Bubble trouble in low-vol land?
Demand could be driving prices too high.
June 5, 2013
Whether or not you think it’s a great rotation, something good seems to be happening in world stock markets—people are buying again. Equities are headed up, and investors seem to be genuinely happy about the prospects for economic recovery in….well, the U.S., at least (can’t yet say the same for Europe, Canada or China).
The recent market rally has also left investors who turned to minimum- or low-volatility products, including exchange-traded funds (ETFs), wondering whether or not demand for those slow and steady stocks—i.e., utilities—is driving prices up too far. It’s a question posed by Barron’s writer Brendan Conway, who last week asked whether or not investor demand was destroying the low-volatility anomaly. This anomaly shows that boring, staid stocks tend to outperform over the long run.
Demand for low-vol stocks has, temporarily, at least, taken the slow and steady out of the equation as investor demand has pushed those stocks to the top of the S&P 500.
The question is, What happens if and when low-vol prices start to decline to more reasonable valuations? Could a bubble be brewing in low-vol ETFs and other products that aim to deliver minimum volatility?
It’s a good question and one that was addressed later in the week by Daniel Morillo, head of investment research at iShares. In an article posted on ETF Trends, he argues that minimum volatility isn’t overbought and that it’s still an effective strategy. Morillo writes that, although the valuation for the MSCI USA Minimum Volatility Index was 8.63x versus 8.16x for the MSCI Index (the comparable cap-weighted index), it doesn’t mean that the former is more overvalued—quite the opposite, in fact. Morillo says profitability is driving the difference.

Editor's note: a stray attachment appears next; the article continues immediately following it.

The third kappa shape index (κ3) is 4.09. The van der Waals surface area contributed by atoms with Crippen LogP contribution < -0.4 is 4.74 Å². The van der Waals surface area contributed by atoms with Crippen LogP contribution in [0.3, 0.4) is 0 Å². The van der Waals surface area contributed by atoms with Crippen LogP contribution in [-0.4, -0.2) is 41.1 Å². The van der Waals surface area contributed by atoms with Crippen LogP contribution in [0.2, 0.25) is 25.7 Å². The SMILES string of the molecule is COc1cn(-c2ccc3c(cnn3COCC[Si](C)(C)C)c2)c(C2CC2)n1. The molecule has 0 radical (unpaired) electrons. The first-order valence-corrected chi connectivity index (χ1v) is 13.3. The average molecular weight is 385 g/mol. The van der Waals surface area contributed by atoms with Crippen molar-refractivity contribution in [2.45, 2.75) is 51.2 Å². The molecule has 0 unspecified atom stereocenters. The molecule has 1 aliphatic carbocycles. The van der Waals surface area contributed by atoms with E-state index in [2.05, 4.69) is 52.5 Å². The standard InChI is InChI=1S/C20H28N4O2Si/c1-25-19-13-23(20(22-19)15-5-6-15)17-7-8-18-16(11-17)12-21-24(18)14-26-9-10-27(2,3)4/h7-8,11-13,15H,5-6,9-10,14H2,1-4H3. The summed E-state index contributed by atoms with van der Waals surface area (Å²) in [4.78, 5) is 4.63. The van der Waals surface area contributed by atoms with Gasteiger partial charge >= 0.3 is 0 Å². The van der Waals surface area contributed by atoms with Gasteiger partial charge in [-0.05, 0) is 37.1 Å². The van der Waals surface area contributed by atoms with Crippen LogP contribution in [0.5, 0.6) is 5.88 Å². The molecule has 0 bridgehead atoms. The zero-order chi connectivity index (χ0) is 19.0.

Close to 75% of the variation in valuation can be explained just by looking at the aggregate profitability level, with every percentage point in additional profitability explaining about two points’ worth of additional valuation. The U.S. cap-weighted benchmark is on the “expensive” side, with a valuation ratio of 8.16x, but this is partly explained by profitability levels higher than that of the average developed country.
Thus, while the minimum volatility index is more expensive than the benchmark, the aggregate profitability is also higher—in short, the underlying stocks are doing better because they are creating value and producing better returns.
There’s certainly more room for research into exactly what is driving profitability—and whether or not investors stay hungry for low volatility, particularly as stocks promise investors some decent upside momentum (that’s the kind of volatility many of us like!). But for plan sponsors that can no longer afford to ride the tide of stocks up and down, low-volatility options are likely to remain a compelling proposition. And there is still ample room to explore low vol in newer areas of the market—emerging markets, for example, where downside volatility is still a big concern in the pension world.
This article originally appeared on our sister site, BenefitsCanada.com.